Primary Care Physician
Dr. Orrange received her BA in Biology at the University of California, San Diego, and a Masters Degree in Health Sciences at the Johns Hopkins University School of Public Health. She received her MD from the USC Keck School of…
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A Closer Look at a Common OTC Cold Remedy: How Does Mucinex Work?
Posted in Colds & Flu by Dr. Sharon Orrange on Oct 19, 2010
"I just started taking Mucinex and it's working well but I'm wondering how it actually works and where exactly does all the mucus go?"

You should wonder how this commonly used over-the-counter medication works. Patients often wonder whether over–the-counter cold medications work, or are they packaged sand. Mucinex is a medication many people get their hands on when suffering from an upper respiratory infection. The generic name for Mucinex is Guaifenesin which became available over–the- counter a few years ago.

Mucinex is known as an expectorant. What that means for you is that it should help relieve your congested, junky, rattling chest by bringing that cough up. Mucinex is also marketed under the names Diabetic Tussin, Humibid, Phanasin, Q-tussin, Robitussin Chest Congestion and Tussin among others.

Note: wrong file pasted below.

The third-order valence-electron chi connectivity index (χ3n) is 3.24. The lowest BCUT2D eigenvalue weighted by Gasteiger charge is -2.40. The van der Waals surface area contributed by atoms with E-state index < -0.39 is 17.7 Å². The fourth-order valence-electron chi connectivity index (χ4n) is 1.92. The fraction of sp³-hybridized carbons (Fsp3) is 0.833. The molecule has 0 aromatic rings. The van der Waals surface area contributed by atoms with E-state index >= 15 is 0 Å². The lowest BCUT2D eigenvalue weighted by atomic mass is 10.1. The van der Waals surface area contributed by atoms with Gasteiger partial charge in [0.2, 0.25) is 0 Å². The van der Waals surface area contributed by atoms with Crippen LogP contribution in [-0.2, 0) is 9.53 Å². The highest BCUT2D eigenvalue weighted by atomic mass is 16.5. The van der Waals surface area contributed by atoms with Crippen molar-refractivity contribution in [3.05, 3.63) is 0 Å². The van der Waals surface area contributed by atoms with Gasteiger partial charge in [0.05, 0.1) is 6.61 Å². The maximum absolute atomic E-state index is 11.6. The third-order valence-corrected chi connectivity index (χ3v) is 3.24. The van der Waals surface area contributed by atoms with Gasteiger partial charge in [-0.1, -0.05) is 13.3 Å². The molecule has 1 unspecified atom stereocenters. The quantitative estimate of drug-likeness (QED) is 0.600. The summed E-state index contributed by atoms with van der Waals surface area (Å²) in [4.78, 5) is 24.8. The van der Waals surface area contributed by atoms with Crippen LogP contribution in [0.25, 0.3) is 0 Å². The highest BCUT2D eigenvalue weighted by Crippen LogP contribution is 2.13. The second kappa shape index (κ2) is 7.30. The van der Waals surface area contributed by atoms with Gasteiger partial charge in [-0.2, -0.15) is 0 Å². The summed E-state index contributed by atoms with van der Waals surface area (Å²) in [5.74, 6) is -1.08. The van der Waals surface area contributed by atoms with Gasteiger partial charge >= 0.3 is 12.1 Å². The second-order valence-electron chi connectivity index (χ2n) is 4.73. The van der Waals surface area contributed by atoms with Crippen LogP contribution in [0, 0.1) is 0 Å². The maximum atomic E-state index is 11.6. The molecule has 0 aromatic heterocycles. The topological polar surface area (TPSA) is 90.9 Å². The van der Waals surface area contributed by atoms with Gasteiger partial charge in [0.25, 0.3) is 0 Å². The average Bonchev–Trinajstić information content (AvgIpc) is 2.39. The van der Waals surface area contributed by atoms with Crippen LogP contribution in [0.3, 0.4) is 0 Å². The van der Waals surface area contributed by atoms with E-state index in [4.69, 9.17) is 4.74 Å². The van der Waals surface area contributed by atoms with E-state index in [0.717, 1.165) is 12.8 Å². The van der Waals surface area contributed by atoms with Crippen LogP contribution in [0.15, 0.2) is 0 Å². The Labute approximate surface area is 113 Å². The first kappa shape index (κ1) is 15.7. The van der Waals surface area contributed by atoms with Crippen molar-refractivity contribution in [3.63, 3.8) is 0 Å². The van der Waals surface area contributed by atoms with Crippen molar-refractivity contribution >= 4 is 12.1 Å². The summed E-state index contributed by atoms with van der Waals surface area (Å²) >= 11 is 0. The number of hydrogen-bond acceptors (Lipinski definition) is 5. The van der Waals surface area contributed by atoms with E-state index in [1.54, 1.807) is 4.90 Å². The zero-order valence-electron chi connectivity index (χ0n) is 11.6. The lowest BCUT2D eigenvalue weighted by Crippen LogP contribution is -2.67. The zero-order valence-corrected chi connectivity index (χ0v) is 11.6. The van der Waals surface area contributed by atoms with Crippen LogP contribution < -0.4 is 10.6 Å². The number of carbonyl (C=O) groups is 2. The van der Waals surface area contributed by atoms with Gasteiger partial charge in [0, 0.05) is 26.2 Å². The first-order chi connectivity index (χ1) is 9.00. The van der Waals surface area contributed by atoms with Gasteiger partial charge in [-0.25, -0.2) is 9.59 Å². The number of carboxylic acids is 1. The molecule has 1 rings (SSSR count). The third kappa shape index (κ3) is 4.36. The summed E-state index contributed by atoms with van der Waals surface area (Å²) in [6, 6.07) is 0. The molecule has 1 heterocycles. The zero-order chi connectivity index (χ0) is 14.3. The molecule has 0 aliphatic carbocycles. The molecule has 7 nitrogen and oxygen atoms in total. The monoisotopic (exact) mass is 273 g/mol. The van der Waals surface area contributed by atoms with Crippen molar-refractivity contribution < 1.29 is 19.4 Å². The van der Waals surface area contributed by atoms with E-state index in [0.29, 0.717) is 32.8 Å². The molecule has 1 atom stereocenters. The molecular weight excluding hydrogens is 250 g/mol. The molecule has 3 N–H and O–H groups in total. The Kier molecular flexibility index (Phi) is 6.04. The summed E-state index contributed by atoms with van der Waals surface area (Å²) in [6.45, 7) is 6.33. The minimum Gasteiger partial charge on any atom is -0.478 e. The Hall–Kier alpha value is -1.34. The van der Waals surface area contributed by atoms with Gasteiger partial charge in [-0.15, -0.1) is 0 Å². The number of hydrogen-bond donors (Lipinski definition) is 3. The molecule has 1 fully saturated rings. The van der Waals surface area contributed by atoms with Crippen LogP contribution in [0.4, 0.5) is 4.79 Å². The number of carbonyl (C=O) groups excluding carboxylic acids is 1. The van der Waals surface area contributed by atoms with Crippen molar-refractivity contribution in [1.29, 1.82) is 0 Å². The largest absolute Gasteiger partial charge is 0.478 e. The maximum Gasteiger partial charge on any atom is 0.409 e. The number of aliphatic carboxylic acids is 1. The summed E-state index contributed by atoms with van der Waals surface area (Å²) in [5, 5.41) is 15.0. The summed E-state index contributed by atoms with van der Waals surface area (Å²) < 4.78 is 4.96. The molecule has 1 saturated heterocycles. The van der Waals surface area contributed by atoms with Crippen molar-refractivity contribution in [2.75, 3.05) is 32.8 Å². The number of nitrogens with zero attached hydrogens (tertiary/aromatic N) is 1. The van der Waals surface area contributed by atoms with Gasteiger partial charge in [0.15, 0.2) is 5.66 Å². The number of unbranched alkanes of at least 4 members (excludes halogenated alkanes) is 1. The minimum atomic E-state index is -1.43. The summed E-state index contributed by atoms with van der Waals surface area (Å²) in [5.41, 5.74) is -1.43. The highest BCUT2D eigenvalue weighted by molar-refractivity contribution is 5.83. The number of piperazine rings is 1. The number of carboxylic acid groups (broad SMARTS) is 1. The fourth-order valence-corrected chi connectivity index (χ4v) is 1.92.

So how does it work? Mucinex is thought to act as an expectorant by irritating the gastric mucosa and stimulating respiratory tract secretions, thereby increasing respiratory fluid volumes and decreasing mucous viscosity (thickness or stickiness). With a full glass of water, Mucinex is used to help loosen phlegm and thin bronchial secretions to make coughs more productive.

Side effects are rare but include dizziness, drowsiness, and headache and large quantities have been reported to cause kidney stones. It is not recommended that you use it longer than 7 days and do not use for persistent or chronic cough (as with smoking, asthma, chronic bronchitis, emphysema) or while you are pregnant.

Dr O.


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fyi, it's also sometimes used to thin the mucus secretions to help in attempting pregnancy...

and for FM there's a protocol but you must read all about it because there are things you must avoid and there are a lot of them. Salicylates. REad up on it if you want to try that treatment.
By Narey  Oct 23, 2010
4
Can Mucinex get rid of nasal mucus and post nasal drip?
By grandmac  Oct 21, 2010
3
My doctor is a great believer in Mucinex and he always recommends it when I get bronchitis (fairly often.) I have always taken it faithfully, on schedule, and have noticed that without exception, it is just as effective as Dr. Orrange's aforementioned "sand."

Steam from a very hot shower works much better for me.
By madbookworm  Oct 20, 2010
2
It does work. I like it. I can breathe when I take it.
By ekatepnha  Oct 20, 2010
1
I always take it when flying, to counteract the dry airplane air and fight off the cough it would always give me. Used to be prone to bronchitis after every flight, but have not suffered a bout in years, thanks to Guaifenecin. It isn't for daily use, and you really do have to take a lot of water to help it work as designed.
By LKAukett  Oct 20, 2010
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